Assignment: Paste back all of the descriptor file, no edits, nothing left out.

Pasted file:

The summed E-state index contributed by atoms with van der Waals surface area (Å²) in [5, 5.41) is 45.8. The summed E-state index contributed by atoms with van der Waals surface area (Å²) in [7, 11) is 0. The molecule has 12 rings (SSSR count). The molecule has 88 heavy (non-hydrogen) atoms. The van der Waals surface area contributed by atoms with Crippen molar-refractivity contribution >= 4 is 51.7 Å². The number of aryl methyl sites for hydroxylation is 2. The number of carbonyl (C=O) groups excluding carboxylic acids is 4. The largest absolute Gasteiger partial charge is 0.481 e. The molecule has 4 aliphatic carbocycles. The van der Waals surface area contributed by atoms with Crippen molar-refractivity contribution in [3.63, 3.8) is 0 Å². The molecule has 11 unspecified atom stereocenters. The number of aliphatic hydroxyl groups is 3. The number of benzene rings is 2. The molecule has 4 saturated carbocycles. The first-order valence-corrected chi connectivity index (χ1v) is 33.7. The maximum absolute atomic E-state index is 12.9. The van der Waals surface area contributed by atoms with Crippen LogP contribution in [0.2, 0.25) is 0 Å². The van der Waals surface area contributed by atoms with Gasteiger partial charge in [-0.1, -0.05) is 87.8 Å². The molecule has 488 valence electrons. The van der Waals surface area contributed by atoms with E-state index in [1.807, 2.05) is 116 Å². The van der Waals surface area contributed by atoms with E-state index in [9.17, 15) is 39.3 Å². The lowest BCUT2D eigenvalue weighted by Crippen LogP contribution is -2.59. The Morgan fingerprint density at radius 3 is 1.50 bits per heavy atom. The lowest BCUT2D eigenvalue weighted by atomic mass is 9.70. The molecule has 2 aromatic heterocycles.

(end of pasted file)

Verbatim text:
The summed E-state index contributed by atoms with van der Waals surface area (Å²) in [5, 5.41) is 45.8. The summed E-state index contributed by atoms with van der Waals surface area (Å²) in [7, 11) is 0. The molecule has 12 rings (SSSR count). The molecule has 88 heavy (non-hydrogen) atoms. The van der Waals surface area contributed by atoms with Crippen molar-refractivity contribution >= 4 is 51.7 Å². The number of aryl methyl sites for hydroxylation is 2. The number of carbonyl (C=O) groups excluding carboxylic acids is 4. The largest absolute Gasteiger partial charge is 0.481 e. The molecule has 4 aliphatic carbocycles. The van der Waals surface area contributed by atoms with Crippen molar-refractivity contribution in [3.63, 3.8) is 0 Å². The molecule has 11 unspecified atom stereocenters. The number of aliphatic hydroxyl groups is 3. The number of benzene rings is 2. The molecule has 4 saturated carbocycles. The first-order valence-corrected chi connectivity index (χ1v) is 33.7. The maximum absolute atomic E-state index is 12.9. The van der Waals surface area contributed by atoms with Crippen LogP contribution in [0.2, 0.25) is 0 Å². The van der Waals surface area contributed by atoms with Gasteiger partial charge in [-0.1, -0.05) is 87.8 Å². The molecule has 488 valence electrons. The van der Waals surface area contributed by atoms with E-state index in [1.807, 2.05) is 116 Å². The van der Waals surface area contributed by atoms with E-state index in [9.17, 15) is 39.3 Å². The lowest BCUT2D eigenvalue weighted by Crippen LogP contribution is -2.59. The Morgan fingerprint density at radius 3 is 1.50 bits per heavy atom. The lowest BCUT2D eigenvalue weighted by atomic mass is 9.70. The molecule has 2 aromatic heterocycles.